Is Fat Healthy or Harmful For Dogs?

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Are you uncertain about feeding your dog fat?

Can I Give My Dog Fat?Whether it’s good or bad idea really depends.

Meat offcuts are obviously very different from feeding the type of fat that’s in processed junk foods.

Be sure to stick to natural, meat-based fats. And even then go easy!

Though dogs can generally handle more animal fat than humans can, you can still overdo it. Kidney failure, liver damage or pancreatic problems are possible.

Your Dog Can Eat Some Fat

Even moderate consumption of pure lard can be beneficial. However, meat protein is more important for canines compared to fat trimmings.

If you do share, do not go overboard. Fat is difficult to digest for some dogs.

And too much could eventually cause pancreatitis to develop.

Of course, always avoid trans fats.

You don’t have to worry about saturated fat too much. Unlike humans, dogs aren’t nearly as susceptible to heart disease, high cholesterol and other coronary risks.

Natural vs Processed

Most fats are okay for dogs.

A small amount of steak fat and beef fat are suitable examples.

Even a bit of grease and tallow from rendered fat won’t be harmful if it’s a modest amount and only occasionally given.

This doesn’t mean that fat makes a meal. Lean meat is better than lots of fat.

Controlled amounts are fine and you may even notice a healthier coat and skin.

Always avoid junk food fats. In fact, forget feeding your dog processed products.

Fat in a Canine Diet

Some fat is necessary for a balanced diet. It doesn’t have to be bad for your dog. Just strike the right balance.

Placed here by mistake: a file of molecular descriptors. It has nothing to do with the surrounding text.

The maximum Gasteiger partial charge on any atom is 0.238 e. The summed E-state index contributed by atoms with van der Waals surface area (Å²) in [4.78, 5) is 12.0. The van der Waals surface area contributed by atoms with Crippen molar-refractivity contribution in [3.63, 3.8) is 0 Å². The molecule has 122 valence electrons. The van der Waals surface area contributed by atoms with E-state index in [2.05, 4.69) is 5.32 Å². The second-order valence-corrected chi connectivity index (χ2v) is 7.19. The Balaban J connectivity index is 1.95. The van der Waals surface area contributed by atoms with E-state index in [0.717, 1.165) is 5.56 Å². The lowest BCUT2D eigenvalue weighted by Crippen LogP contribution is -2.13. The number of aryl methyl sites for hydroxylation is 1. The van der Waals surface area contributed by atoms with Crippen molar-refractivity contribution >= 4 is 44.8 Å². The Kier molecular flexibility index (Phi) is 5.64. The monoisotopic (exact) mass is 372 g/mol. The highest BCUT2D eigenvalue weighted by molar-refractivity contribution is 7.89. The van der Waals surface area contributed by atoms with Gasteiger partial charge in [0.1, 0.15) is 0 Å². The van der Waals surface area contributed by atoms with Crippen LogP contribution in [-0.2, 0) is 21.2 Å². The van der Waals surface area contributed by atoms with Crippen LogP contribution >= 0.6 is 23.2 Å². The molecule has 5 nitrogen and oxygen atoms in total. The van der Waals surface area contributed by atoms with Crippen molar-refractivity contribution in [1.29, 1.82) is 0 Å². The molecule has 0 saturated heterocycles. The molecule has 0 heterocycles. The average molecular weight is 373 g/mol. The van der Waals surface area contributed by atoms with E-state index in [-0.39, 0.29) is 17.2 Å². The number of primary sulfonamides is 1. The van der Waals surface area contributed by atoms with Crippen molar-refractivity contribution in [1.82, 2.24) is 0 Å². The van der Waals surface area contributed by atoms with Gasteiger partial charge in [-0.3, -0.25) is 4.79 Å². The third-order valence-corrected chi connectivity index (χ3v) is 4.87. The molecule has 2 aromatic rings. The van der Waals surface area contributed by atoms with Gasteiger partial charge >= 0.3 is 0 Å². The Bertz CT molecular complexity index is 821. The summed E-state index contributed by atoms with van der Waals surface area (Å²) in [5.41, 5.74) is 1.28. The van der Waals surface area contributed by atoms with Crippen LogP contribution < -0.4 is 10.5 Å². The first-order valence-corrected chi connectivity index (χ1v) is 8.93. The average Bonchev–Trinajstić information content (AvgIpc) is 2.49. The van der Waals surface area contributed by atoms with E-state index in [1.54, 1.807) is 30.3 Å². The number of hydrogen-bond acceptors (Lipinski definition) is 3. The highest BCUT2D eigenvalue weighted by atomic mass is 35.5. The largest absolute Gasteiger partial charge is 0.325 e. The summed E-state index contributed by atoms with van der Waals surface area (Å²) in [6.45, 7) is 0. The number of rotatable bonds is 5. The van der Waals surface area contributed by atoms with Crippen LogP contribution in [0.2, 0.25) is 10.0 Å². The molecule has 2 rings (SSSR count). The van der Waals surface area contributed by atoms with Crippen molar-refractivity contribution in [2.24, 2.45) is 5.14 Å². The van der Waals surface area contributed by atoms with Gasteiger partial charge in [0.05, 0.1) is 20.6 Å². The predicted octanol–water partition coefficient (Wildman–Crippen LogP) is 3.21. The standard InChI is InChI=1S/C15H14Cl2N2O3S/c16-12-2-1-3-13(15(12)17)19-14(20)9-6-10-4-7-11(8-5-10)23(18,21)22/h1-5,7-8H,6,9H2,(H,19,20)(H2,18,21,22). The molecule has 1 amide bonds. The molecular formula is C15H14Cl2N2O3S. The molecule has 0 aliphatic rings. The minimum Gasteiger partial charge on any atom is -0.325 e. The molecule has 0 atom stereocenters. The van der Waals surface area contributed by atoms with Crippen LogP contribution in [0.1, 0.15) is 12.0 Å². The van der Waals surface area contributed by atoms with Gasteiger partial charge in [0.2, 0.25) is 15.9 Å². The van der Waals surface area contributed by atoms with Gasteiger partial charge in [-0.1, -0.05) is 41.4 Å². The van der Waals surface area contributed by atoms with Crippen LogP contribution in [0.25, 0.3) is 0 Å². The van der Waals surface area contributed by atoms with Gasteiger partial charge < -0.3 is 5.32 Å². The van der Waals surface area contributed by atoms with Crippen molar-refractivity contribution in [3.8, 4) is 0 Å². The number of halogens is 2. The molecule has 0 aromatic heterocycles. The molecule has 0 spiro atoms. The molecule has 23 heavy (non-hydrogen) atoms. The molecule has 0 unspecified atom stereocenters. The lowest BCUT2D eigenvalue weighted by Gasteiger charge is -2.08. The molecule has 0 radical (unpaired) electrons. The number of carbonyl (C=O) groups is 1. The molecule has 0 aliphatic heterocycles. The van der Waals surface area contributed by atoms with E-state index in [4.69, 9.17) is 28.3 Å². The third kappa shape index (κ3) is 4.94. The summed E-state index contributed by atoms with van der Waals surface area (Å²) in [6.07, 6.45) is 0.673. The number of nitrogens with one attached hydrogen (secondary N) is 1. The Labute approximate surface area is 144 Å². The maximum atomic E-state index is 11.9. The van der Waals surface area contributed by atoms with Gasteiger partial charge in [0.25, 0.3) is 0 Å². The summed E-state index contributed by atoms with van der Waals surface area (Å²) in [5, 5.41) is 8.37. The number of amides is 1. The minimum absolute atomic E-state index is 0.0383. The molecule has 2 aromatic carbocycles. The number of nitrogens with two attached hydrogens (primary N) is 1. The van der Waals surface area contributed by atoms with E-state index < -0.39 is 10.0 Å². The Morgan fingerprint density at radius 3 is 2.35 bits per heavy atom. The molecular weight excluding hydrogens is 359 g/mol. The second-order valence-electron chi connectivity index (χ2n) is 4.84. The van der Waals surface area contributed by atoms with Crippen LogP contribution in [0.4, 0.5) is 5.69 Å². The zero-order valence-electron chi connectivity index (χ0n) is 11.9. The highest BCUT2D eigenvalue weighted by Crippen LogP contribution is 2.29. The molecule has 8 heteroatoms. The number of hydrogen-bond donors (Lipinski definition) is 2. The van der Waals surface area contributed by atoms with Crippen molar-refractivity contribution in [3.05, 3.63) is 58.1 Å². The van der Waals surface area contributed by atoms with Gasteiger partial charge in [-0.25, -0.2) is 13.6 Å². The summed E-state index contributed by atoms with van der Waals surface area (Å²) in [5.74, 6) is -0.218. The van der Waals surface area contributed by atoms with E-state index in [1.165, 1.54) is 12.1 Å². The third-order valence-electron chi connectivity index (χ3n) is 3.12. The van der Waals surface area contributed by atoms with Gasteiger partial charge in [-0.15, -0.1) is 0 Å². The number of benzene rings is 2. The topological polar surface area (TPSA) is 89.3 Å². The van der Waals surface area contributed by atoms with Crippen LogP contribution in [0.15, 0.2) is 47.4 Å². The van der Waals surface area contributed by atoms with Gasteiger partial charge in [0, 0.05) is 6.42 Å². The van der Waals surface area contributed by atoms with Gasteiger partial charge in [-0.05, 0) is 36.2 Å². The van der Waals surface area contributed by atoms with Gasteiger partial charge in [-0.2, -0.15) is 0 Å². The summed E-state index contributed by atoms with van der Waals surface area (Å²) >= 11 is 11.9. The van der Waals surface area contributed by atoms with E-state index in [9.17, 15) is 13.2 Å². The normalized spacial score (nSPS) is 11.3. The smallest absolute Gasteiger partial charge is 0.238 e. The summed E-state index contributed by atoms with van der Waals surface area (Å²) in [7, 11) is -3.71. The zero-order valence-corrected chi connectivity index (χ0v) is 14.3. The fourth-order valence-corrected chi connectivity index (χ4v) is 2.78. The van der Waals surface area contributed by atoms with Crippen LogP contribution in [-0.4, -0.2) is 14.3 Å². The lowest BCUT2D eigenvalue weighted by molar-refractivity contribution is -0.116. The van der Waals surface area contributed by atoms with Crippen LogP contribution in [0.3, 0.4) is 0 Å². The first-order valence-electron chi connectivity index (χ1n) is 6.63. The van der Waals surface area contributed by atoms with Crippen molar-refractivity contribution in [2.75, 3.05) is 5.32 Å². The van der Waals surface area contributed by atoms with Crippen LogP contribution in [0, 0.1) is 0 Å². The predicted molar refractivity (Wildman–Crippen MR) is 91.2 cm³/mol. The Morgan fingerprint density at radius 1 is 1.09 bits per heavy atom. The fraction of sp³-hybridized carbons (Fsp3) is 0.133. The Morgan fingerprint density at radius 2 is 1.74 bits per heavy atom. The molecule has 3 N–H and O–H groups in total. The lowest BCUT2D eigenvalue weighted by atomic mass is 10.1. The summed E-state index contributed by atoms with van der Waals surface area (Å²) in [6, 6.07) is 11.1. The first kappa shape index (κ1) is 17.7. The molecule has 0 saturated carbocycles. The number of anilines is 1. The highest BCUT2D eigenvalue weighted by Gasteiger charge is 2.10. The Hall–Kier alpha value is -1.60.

Be selective about what fats are eaten, especially if human snacks or leftovers are shared.

Premium dog food is the easiest way to consistently provide the right nutrients.

A healthy diet with fat can include quality kibble, wet dog food and fish a few times a week.

Salmon and tuna are great due to the Omega-3 fatty acids.

What We Recommend

Feed fresh foods because fat becomes rancid rather quickly.

Look into a raw diet. Muscle, fat, raw bones and meat are all natural for dogs to eat.

Don’t be too concerned with monounsaturated versus polyunsaturated, etc. Focus, instead, on a balance of plant-based and meat-based fat.

DHA and EPA are the best Omega-3 fats. You can get a quality dog-formulated supplement to accomplish this.

Fido Feasting on Fat

Suppose your dog has wolfed down a block of lard or a lot of pure fat. How dangerous it is?

It’s hard to say, but symptoms can be revealing.

Digestive trouble is more likely than a serious medical problem. A single occurrence probably (hopefully) won’t damage the dog’s liver or kidneys.

You may want to call the vet and discuss the situation just to be on the safe side.

The Bottom Line

Feed your dog fat in moderation and it will be healthy for them.

Meat’s benefits come from protein first, and fat secondarily.

Serious problems can result from excessive consumption with pancreatitis being a top concern for dogs.

No fat from processed foods!

What Do You Think? Have Your Say Below…

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9 thoughts on “Is Fat Healthy or Harmful For Dogs?”